Something that can be helpful when working from home is setting up boundaries. I will have clients take a few minutes at the beginning or end of their workday to take a walk around the block or go sit outside with a cup of coffee, something to imitate what would normally be their commute time. It draws a line in the sand between work and home life that can help manage some of those blurred boundaries.

I like to encourage people to find ways to get some of that relaxation regularly in small doses – whether it is taking 15 minutes at the end of the day or making sure to exercise regularly or incorporating mindfulness.

What if the burnout is more serious?

Depending on the severity and length of burnout, it is also about taking time to evaluate options. Sometimes, burnout is a sign that this is really not the right job for you anymore. Are there other opportunities out there that might better suit your needs?

And then I do a lot of work around communication, ways to speak to your manager about what your needs are, which ones are not being met. I think more places are introducing more flexibility into the work week so finding ways to find ways to meet your needs differently.

If we are talking about symptoms not related to working, is it still burnout? Or is it depression?

In general, if someone is feeling burnt out it is almost guaranteed that if you assess them using DSM criteria, they will also meet the criteria for depression and maybe anxiety.

We would say that they are dealing with anxiety and adjustment disorder in response to a stressor. But treatment is essentially the same, which is the good news. When I am doing ACT with someone for depression or anxiety, I am helping them to identify what it is they value and trying to find better ways to align their lives with their values.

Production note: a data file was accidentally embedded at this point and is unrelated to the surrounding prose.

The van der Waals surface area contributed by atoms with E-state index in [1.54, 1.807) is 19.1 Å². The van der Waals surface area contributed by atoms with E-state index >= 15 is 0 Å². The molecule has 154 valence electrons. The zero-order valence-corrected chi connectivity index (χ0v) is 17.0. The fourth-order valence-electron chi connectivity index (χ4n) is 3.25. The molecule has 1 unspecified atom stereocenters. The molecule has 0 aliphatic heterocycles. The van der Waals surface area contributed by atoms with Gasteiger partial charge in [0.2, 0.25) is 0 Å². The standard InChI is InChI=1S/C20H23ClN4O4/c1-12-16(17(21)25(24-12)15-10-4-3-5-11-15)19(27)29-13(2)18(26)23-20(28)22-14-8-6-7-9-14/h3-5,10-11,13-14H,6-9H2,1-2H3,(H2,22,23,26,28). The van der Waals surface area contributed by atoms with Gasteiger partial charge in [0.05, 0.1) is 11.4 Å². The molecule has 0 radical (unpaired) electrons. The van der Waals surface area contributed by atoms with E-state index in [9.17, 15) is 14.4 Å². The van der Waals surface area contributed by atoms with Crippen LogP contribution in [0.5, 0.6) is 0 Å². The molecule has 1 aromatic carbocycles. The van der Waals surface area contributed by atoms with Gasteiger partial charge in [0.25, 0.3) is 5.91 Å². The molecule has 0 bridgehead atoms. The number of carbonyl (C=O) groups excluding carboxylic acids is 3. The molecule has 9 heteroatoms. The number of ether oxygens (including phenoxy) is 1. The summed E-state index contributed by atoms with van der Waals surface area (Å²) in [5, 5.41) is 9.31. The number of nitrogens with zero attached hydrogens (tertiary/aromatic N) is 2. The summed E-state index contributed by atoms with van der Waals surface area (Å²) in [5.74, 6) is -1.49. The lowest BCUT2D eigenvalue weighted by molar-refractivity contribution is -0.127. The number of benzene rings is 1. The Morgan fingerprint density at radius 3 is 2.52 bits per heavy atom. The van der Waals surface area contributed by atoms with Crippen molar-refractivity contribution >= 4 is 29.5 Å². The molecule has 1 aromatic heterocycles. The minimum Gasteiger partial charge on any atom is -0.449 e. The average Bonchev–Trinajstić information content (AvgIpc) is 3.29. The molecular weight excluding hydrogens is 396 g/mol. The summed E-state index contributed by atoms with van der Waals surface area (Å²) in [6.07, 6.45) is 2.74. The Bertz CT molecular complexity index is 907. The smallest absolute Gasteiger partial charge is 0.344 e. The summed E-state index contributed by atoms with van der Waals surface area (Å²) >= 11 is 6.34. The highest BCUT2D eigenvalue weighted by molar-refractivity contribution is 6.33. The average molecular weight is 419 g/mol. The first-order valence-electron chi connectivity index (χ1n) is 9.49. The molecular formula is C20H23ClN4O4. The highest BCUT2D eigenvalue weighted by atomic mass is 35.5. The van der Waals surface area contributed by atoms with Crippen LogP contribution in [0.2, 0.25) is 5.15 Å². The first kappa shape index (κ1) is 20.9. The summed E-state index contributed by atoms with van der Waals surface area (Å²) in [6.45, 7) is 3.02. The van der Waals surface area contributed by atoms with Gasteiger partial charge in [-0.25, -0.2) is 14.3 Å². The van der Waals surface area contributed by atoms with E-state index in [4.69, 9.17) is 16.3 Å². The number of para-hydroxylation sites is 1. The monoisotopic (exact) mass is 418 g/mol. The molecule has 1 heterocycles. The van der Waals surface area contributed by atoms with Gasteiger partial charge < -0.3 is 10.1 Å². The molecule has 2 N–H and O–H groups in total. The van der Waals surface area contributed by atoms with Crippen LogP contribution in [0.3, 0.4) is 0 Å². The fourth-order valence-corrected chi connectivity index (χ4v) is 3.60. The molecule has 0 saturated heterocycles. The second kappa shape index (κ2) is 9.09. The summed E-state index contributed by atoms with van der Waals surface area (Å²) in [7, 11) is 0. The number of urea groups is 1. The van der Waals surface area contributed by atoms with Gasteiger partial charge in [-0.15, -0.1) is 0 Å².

Some of your other tools, as you blogged about on your website, include setting up a daily “worry time” and avoiding “doom scrolling,” spending too much time compulsively reading negative news stories.

Doom scrolling! Everyone does it. We need to set boundaries around our news consumption, like 10 minutes in the morning and 10 in the afternoon and turn off breaking news alerts on the cell phone.

Worry time is particularly helpful for general anxiety. You set aside 15-20 minutes when you are allowed to worry and during the rest of the day when you notice yourself worrying, you say ‘save it for worry time.’

If anything requires an action item, create a to do list or if you need to google things that you are concerned about, this is when you are allowed to search for stuff. Then, at end of worry time, put the notebook away.

It is really hard to start but if you practice it is essentially a form of stimulus control, training your brain to only allow worry at a certain time. For my clients that do it daily for one or two weeks, they have noticed a real reduction in how much worrying they are doing throughout the day.

In your experience, are psychologists feeling burnout too?

I do think it is happening more during the pandemic. Most of my colleagues or friends in the mental health profession are saying that they have never been this busy. Needs have gone up so much and, while we are glad that people are seeking out therapy, it is a lot.

There are also high rates of compassion fatigue. One of the usual things is that, as mental health professionals, we are helping people manage living through a pandemic while we ourselves are living through it. So, we are helping people work though problems we are also experiencing and that just adds new layers to the work we do.